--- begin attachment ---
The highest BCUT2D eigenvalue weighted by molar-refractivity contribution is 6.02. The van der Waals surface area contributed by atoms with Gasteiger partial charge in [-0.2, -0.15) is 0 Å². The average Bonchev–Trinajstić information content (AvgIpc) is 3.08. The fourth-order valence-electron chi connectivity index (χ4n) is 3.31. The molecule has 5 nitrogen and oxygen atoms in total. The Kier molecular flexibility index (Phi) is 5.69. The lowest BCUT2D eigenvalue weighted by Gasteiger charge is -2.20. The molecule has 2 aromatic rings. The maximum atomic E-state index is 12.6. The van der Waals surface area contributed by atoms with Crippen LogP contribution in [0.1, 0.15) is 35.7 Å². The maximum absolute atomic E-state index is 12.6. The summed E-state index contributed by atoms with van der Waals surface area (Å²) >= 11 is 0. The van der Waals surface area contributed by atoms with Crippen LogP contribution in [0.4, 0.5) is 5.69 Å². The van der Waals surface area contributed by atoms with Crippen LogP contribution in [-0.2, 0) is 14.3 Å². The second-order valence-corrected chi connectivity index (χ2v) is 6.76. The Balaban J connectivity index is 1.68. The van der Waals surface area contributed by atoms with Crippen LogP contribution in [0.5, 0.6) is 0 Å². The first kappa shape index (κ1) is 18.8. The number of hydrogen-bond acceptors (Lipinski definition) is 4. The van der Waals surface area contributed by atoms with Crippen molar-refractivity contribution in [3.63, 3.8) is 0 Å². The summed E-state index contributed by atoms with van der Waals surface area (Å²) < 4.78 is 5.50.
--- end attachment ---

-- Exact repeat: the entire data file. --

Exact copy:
The highest BCUT2D eigenvalue weighted by molar-refractivity contribution is 6.02. The van der Waals surface area contributed by atoms with Gasteiger partial charge in [-0.2, -0.15) is 0 Å². The average Bonchev–Trinajstić information content (AvgIpc) is 3.08. The fourth-order valence-electron chi connectivity index (χ4n) is 3.31. The molecule has 5 nitrogen and oxygen atoms in total. The Kier molecular flexibility index (Phi) is 5.69. The lowest BCUT2D eigenvalue weighted by Gasteiger charge is -2.20. The molecule has 2 aromatic rings. The maximum atomic E-state index is 12.6. The van der Waals surface area contributed by atoms with Crippen LogP contribution in [0.1, 0.15) is 35.7 Å². The maximum absolute atomic E-state index is 12.6. The summed E-state index contributed by atoms with van der Waals surface area (Å²) >= 11 is 0. The van der Waals surface area contributed by atoms with Crippen LogP contribution in [0.4, 0.5) is 5.69 Å². The van der Waals surface area contributed by atoms with Crippen LogP contribution in [-0.2, 0) is 14.3 Å². The second-order valence-corrected chi connectivity index (χ2v) is 6.76. The Balaban J connectivity index is 1.68. The van der Waals surface area contributed by atoms with Crippen LogP contribution in [0.5, 0.6) is 0 Å². The first kappa shape index (κ1) is 18.8. The number of hydrogen-bond acceptors (Lipinski definition) is 4. The van der Waals surface area contributed by atoms with Crippen molar-refractivity contribution in [3.63, 3.8) is 0 Å². The summed E-state index contributed by atoms with van der Waals surface area (Å²) < 4.78 is 5.50.